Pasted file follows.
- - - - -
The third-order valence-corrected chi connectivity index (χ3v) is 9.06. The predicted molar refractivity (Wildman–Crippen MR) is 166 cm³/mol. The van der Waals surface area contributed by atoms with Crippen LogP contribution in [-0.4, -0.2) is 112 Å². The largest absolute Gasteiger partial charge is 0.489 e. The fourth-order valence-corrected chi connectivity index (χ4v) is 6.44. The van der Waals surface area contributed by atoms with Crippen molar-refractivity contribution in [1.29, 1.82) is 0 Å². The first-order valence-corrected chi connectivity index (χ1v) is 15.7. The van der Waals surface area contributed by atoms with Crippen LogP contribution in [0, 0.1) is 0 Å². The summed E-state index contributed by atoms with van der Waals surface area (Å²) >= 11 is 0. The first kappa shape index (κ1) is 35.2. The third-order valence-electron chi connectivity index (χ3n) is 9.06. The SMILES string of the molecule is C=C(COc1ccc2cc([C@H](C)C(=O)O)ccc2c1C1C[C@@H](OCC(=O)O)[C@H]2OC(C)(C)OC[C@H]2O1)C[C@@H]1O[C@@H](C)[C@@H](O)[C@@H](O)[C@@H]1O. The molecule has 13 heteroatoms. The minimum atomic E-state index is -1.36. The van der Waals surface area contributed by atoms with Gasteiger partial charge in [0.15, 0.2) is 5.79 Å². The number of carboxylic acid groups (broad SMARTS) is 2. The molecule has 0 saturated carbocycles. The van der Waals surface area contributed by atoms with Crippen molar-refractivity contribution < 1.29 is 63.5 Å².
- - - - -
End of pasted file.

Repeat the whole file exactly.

The third-order valence-corrected chi connectivity index (χ3v) is 9.06. The predicted molar refractivity (Wildman–Crippen MR) is 166 cm³/mol. The van der Waals surface area contributed by atoms with Crippen LogP contribution in [-0.4, -0.2) is 112 Å². The largest absolute Gasteiger partial charge is 0.489 e. The fourth-order valence-corrected chi connectivity index (χ4v) is 6.44. The van der Waals surface area contributed by atoms with Crippen molar-refractivity contribution in [1.29, 1.82) is 0 Å². The first-order valence-corrected chi connectivity index (χ1v) is 15.7. The van der Waals surface area contributed by atoms with Crippen LogP contribution in [0, 0.1) is 0 Å². The summed E-state index contributed by atoms with van der Waals surface area (Å²) >= 11 is 0. The first kappa shape index (κ1) is 35.2. The third-order valence-electron chi connectivity index (χ3n) is 9.06. The SMILES string of the molecule is C=C(COc1ccc2cc([C@H](C)C(=O)O)ccc2c1C1C[C@@H](OCC(=O)O)[C@H]2OC(C)(C)OC[C@H]2O1)C[C@@H]1O[C@@H](C)[C@@H](O)[C@@H](O)[C@@H]1O. The molecule has 13 heteroatoms. The minimum atomic E-state index is -1.36. The van der Waals surface area contributed by atoms with Gasteiger partial charge in [0.15, 0.2) is 5.79 Å². The number of carboxylic acid groups (broad SMARTS) is 2. The molecule has 0 saturated carbocycles. The van der Waals surface area contributed by atoms with Crippen molar-refractivity contribution < 1.29 is 63.5 Å².